Clinton’s campaign asked the state for more time to register voters a request Florida governor Rick Scott rejected and the Trump team pulled its negative TV ads.
“It looks like it’s a big one and it’s going to be a bad one,” said Trump at a town hall in New Hampshire. “Please know that we are praying for you and everyone in the path: You’ve got to take care of yourself, you’ve got to get out of the area, you’ve got to listen.”
The hurricane is expected to hit Trump’s prized Mar-a-Lago resort in Palm Beach. Campaign spokeswoman Hope Hicks said, “Mr. Trump spoke with employees yesterday to ensure they are safe and following instructions from local officials.”
Clinton tweeted: “Hurricane Matthew is a major storm. ... Stay safe Florida.”
Both stayed far away, preparing for their second debate, a town hall-style faceoff on Sunday in St. Louis. Trump was holding a dry run town hall in Sandown, New Hampshire, while Clinton was speaking at fundraisers in New York.
Along the Southeast coast, Matthew was expected to bring dangerous conditions to Georgia, South Carolina and, possibly, North Carolina. But it was the impact on vote-rich Florida, a must-win state for Trump, that had the campaigns on high alert. The hurricane closed in just as both sides ramped up their early-vote push and just days before a voter registration deadline.
Vote-by-mail ballots are being sent to voters across the state this week, leaving the potential for ballots to arrive just as voters temporarily abandon their homes. So far, a record 2.5 million people nearly one-third of those who voted in 2012 have made requests for the early ballots.
Scott said Thursday evening that he would not consider extending the 11 October voter registration deadline.
“Everyone has had a lot of time to register,” Scott said, adding, “I don’t intend to make any changes.”
Scott, a Republican, is a strong supporter of GOP nominee Donald Trump and chairman of a Super PAC running Clinton-bashing television ads.
Disruptions in Florida campaigning were immediate. In Palm Beach County, local Republican Chairman Michael Barnett said Matthew already had forced cancellations, including phone-banking operations and an event where Ivanka Trump was the headliner. Local GOP officials also will miss an opportunity for outreach to Latino leaders, because an annual gala of a local Hispanic civic group was canceled.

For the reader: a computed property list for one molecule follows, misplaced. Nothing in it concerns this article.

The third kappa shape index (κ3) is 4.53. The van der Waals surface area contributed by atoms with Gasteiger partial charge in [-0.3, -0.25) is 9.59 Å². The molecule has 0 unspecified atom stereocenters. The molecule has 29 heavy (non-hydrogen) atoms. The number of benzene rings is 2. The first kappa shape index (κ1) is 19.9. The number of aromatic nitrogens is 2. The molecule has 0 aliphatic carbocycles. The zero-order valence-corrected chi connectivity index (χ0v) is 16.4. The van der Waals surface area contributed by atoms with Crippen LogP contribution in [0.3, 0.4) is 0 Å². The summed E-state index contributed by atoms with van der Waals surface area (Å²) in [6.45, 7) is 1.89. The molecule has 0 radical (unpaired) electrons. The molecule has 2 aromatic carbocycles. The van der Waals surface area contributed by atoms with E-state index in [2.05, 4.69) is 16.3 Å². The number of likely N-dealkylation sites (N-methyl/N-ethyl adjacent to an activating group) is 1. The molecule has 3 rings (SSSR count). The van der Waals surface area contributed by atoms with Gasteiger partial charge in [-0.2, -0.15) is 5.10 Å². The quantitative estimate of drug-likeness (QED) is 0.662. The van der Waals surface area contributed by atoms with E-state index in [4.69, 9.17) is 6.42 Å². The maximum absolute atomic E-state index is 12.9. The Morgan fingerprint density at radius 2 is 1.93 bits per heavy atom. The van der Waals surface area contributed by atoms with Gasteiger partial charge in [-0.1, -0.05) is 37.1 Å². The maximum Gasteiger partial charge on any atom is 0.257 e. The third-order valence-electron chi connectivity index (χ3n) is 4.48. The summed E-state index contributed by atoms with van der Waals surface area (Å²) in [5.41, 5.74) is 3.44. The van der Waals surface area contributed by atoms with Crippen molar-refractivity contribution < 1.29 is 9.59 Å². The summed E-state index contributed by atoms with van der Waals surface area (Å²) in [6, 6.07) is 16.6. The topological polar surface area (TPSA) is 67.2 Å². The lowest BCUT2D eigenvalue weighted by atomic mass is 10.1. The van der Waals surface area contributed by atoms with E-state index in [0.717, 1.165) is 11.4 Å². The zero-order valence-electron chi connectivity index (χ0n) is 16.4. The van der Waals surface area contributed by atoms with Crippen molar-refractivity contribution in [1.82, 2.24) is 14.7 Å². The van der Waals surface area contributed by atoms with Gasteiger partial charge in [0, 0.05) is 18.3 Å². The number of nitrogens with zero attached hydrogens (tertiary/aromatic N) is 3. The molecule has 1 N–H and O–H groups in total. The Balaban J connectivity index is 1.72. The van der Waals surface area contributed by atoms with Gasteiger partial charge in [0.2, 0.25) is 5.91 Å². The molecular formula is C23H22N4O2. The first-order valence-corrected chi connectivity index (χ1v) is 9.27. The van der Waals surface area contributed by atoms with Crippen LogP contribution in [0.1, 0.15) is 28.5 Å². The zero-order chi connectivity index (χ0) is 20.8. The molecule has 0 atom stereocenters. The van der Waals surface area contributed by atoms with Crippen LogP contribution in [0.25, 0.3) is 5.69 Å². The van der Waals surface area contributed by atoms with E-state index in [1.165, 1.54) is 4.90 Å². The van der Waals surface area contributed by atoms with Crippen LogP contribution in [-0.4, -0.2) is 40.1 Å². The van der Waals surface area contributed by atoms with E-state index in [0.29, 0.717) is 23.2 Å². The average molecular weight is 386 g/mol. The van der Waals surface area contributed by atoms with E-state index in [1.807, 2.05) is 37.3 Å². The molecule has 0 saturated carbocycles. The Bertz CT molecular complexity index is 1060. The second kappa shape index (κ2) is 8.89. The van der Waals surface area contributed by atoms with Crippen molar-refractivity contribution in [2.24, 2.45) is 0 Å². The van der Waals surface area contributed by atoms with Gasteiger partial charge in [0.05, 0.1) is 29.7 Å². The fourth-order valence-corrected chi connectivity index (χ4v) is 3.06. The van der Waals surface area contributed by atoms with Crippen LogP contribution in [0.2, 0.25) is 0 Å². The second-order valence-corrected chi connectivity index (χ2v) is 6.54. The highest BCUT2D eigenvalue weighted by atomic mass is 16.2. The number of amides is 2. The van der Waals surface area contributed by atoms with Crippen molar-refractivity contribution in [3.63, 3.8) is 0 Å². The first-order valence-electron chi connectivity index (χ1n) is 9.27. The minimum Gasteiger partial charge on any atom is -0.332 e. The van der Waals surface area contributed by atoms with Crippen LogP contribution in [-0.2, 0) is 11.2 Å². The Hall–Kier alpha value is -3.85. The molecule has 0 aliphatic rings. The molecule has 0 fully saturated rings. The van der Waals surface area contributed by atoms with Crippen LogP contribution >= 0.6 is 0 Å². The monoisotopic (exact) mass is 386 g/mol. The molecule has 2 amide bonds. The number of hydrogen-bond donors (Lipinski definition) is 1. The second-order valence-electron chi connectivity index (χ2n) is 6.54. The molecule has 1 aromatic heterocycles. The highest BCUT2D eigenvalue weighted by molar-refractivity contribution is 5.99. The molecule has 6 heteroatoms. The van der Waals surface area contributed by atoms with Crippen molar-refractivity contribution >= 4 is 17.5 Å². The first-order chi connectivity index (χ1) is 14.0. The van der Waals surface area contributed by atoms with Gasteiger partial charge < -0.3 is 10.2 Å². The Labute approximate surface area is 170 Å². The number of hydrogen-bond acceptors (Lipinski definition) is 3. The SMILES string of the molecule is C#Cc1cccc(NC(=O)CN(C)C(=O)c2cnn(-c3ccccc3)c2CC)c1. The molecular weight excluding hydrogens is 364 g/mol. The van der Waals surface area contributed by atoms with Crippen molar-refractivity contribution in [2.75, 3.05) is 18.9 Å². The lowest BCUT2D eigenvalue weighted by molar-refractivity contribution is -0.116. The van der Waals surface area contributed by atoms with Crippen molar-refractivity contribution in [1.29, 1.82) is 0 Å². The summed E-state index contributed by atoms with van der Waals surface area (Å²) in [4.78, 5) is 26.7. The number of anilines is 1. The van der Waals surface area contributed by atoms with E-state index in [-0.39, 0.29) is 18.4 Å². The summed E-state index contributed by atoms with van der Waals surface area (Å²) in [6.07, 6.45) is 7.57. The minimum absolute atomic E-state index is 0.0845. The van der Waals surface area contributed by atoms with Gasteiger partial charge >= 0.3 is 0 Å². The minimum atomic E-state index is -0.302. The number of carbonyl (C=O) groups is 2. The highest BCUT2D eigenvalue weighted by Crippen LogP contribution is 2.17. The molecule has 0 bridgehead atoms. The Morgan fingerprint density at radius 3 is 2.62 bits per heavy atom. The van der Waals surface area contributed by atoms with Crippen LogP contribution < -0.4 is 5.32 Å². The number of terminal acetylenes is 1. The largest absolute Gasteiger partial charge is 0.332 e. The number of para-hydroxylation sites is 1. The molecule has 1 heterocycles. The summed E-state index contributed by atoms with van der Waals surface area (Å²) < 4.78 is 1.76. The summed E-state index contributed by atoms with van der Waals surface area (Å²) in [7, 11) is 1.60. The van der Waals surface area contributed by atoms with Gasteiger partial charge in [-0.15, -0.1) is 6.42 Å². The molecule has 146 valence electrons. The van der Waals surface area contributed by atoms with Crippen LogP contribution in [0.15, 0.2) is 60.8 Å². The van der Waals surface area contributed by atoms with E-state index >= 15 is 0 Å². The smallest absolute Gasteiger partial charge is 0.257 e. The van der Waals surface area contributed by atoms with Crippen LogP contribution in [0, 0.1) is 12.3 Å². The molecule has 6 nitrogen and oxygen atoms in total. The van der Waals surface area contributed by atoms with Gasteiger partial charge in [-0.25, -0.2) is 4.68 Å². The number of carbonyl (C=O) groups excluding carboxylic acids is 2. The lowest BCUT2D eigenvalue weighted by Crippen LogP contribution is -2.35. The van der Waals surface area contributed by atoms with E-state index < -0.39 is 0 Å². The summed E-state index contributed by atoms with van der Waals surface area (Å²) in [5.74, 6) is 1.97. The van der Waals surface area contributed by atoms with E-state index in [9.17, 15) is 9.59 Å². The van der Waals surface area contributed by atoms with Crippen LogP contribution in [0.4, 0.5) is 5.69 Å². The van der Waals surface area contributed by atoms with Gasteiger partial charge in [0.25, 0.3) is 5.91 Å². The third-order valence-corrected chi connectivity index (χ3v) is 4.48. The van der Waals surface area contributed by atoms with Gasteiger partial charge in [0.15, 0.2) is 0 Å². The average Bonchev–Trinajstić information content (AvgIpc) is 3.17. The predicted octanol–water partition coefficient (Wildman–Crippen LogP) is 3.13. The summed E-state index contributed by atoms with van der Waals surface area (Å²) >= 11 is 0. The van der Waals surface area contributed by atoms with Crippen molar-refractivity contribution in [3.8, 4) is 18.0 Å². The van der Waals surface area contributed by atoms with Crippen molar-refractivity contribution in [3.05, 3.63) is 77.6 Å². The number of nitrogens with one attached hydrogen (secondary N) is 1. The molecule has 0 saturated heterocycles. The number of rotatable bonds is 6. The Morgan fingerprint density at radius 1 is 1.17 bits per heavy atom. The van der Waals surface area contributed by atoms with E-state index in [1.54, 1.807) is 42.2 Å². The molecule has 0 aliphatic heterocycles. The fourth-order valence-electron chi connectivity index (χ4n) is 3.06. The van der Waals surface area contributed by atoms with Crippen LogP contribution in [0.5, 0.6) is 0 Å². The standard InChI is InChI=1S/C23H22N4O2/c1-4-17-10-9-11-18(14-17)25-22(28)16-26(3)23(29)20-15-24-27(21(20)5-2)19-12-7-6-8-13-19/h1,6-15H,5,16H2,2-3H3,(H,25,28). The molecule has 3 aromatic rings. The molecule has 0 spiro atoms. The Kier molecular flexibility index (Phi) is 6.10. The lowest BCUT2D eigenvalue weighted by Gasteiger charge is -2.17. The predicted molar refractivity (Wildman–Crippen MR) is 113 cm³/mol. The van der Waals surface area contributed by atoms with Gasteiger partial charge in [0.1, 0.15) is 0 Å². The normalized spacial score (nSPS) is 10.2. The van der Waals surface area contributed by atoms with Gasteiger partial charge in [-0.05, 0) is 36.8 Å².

Some more dramatic video of the storm’s impact as it blew through Haiti and the Bahamas:
Florida governor Rick Scott maintains that state and local officials are prepared for Hurricane Matthew, even as he called the storm bearing down on the state a “monster,” reports the Associated Press.
“Matthew is likely to produce devastating impacts,” Scott says.
Scott says people in the northeast part of the state still have time to evacuate and residents could still choose to go to a shelter.
Authorities have told roughly 1.5 million people across the state to evacuate. The mass exodus led to crammed highways, full hotels and the need to open dozens of hurricane shelters. The looming storm also has led to gas shortages, though Scott said the state still has five days’ worth of fuel supplies.
Officials are expecting massive power outages across the region once Hurricane Matthew hits full-force.
Although the state has food and water supplies ready for after the storm, Scott cautioned that people need to be able to take care of themselves for the first three days.
As Hurricane Matthew approaches Florida, details are still emerging about the devastation left in the storm’s wake after it ripped through Cuba, Haiti, the Dominican Republic, and the Bahamas.
The death toll in Haiti alone has reached 280, officials say, and 15,000 people have been displaced.
The UN has described the hurricane as Haiti’s worst humanitarian crisis since the devastating earthquake six years ago.